Those who are hitting the road for Thanksgiving this year will find gas prices that are about 30 cents more per gallon on average than last year, but that isn’t likely to keep many people home.
More than 1.4 million North Carolinians are expected to travel for the holiday, a record, according to AAA Carolinas, an affiliate of the American Automobile Association. AAA says about 90 percent of them will do it by highway.
If they’re gassing up, they can expect to pay an average of about $2.39 for a gallon of regular unleaded in North Carolina, according to AAA. The cheapest gas in the state is in Fayetteville, where regular unleaded was a full dime less expensive per gallon. The priciest gas is in the Asheville area, at $2.46.
Gas prices in the state shot up in the days after Hurricane Harvey hit the Gulf Coast in late August, shutting down refineries and other facilities that provide fuel to the region. Prices have receded some since their post-Harvey peak but remain about 20 cents per gallon higher than before the storm.
AAA credits relatively strong demand and falling inventories with causing a nationwide spike of 9 cents per gallon in less than two weeks in early November. The organization said it expected demand would subside as the month went on, and prices have fallen a couple of cents a gallon nationwide in the past week.
If you’re leaving the state, you’ll find cheaper gas in North Carolina’s neighbors. The average price per gallon Monday was about $2.31 in Virginia and Tennessee and $2.27 in South Carolina.
The state Department of Transportation suspends road construction over the holiday and tries to roll back barrels to open lanes where possible.
One place that isn’t possible is on the northern most stretch of Interstate 85, which will remain squeezed to one lane in each direction for more than 20 miles between the U.S. 158 exit in Henderson and the Virginia state line. Travelers can expect delays, particularly if there’s an accident in the work zone, where clearing wrecked vehicles is difficult. If you’re headed into Virginia, you might find Interstate 95 a better way to go.
For an updated status on highways, including accidents, go to tims.ncdot.gov/TIMS/ or follow NCDOT on Twitter. For information on travel conditions up and down I-95, go to i95coalition.org/trafficview.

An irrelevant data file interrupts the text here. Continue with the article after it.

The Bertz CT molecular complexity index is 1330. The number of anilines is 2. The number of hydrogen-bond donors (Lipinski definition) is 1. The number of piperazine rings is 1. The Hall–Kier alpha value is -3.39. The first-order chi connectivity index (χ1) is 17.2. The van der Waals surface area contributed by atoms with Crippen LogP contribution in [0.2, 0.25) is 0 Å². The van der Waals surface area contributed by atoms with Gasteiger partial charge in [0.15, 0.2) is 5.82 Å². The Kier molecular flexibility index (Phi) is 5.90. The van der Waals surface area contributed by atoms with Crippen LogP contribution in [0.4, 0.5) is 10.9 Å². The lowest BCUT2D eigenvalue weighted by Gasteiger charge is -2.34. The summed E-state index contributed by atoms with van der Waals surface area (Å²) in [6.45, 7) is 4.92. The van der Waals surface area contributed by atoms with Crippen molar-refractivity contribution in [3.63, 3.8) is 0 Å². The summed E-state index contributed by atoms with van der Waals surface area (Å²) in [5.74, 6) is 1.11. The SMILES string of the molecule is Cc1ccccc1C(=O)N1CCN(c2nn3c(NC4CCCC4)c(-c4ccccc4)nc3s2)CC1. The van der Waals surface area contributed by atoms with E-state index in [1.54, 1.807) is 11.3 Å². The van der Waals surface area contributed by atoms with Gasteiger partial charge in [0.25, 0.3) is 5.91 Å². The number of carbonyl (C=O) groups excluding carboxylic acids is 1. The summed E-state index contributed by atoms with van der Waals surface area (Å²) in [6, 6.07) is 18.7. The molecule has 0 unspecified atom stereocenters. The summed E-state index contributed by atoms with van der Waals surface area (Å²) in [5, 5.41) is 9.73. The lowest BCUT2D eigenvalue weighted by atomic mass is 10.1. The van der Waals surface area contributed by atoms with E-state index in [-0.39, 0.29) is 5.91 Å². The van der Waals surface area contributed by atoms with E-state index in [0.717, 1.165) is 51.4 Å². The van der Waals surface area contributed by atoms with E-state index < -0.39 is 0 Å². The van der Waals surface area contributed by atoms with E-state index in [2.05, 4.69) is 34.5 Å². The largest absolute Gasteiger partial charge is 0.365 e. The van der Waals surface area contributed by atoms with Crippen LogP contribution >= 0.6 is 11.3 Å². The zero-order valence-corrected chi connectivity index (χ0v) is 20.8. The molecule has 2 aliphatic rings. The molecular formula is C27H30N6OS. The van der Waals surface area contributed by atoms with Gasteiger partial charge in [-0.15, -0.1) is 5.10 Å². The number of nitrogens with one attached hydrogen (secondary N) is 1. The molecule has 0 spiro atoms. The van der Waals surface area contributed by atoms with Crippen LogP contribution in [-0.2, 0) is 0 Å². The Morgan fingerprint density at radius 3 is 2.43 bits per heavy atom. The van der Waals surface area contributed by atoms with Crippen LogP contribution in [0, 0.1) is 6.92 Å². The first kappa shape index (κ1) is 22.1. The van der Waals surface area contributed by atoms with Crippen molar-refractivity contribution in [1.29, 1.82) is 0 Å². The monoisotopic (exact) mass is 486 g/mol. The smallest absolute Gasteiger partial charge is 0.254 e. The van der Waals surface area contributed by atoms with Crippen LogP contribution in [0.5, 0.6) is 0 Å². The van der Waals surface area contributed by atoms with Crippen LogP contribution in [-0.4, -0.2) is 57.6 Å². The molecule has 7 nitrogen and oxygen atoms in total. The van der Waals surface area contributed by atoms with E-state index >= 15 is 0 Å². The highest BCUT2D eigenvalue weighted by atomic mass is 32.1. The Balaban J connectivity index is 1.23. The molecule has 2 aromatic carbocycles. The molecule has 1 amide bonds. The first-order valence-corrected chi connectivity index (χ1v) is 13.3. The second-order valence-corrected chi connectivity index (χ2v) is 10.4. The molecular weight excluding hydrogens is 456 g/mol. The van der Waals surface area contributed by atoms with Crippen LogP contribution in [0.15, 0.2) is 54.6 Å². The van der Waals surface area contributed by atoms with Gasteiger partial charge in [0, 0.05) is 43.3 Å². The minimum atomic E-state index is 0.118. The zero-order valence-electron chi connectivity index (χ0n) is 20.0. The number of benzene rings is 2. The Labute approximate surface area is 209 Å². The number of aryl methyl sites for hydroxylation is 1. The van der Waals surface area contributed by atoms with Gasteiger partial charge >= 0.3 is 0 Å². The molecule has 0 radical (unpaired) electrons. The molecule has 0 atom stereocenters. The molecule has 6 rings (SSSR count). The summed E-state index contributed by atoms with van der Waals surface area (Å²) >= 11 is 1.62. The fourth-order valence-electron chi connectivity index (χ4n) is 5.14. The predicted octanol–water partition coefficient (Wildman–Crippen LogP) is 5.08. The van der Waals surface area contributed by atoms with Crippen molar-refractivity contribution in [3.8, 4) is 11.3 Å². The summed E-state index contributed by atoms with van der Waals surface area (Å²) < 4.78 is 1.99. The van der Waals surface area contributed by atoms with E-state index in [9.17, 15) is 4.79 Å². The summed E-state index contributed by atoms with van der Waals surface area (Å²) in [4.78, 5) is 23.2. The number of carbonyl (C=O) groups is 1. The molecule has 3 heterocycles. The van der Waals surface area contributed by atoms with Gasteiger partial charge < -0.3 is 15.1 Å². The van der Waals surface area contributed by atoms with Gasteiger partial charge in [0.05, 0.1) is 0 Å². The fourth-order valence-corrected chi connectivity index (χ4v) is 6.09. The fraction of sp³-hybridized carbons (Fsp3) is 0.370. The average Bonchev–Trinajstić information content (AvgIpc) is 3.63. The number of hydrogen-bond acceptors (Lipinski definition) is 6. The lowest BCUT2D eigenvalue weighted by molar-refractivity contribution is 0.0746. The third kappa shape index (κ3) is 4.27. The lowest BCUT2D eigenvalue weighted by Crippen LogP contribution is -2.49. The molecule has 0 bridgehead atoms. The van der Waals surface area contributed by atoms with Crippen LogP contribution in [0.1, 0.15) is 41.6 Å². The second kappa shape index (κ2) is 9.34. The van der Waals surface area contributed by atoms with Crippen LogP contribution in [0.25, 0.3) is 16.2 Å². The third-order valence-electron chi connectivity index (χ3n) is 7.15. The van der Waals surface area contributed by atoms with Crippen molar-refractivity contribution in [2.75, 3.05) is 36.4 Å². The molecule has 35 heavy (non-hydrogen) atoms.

Troopers on I-40
You may notice more State Highway Patrol troopers on Interstate 40 on the two busiest travel days, Wednesday and Sunday. The Highway Patrol is taking part in the I-40 Thanksgiving Challenge, when law enforcement agencies in eight states push for zero fatal accidents along the 2,555 miles of I-40, which runs from Wilmington to Barstow, Calif.
There will be troopers stationed every 20 miles along the 424-mile length of I-40 in the state from 11 a.m. to 11 p.m. Wednesday and from 9 a.m. to 9 p.m. Sunday. Last year, there were no fatal accidents along I-40 in the state during the two-day campaign.
Busy times at RDU
More than 200,000 people are expected to travel through Raleigh-Durham International Airport the week of Thanksgiving, about 6 percent more than last year. Sunday is expected to be the busiest day, with more than 38,000 passengers moving through the terminals, which would be an all-time record, according to RDU spokeswoman Kristie VanAuken.
The two busiest times will be Wednesday from 4 to 8 a.m. and Sunday from 3 to 7 p.m. But whenever you’re flying, VanAuken recommends passengers give themselves about two hours to park, get through security and get to their gate.
RDU has created a holiday travel guide with information about parking, passenger pickup, flight status and the airport’s cellphone lot. It can be found at www.rdu.com/holidays
Let your dog stretch his legs
If you’ve got your dog with you on I-95, you might consider stopping in Roanoke Rapids, at Exit 173, where the Halifax County Visitors Center has a dog run amid all the restaurants and stores. The fenced-in area, which gets 4 1/2 stars on Yelp, has a set of common-sense rules, starting with, “No dogs without people. No people without dogs.” Open daily sunrise to sunset.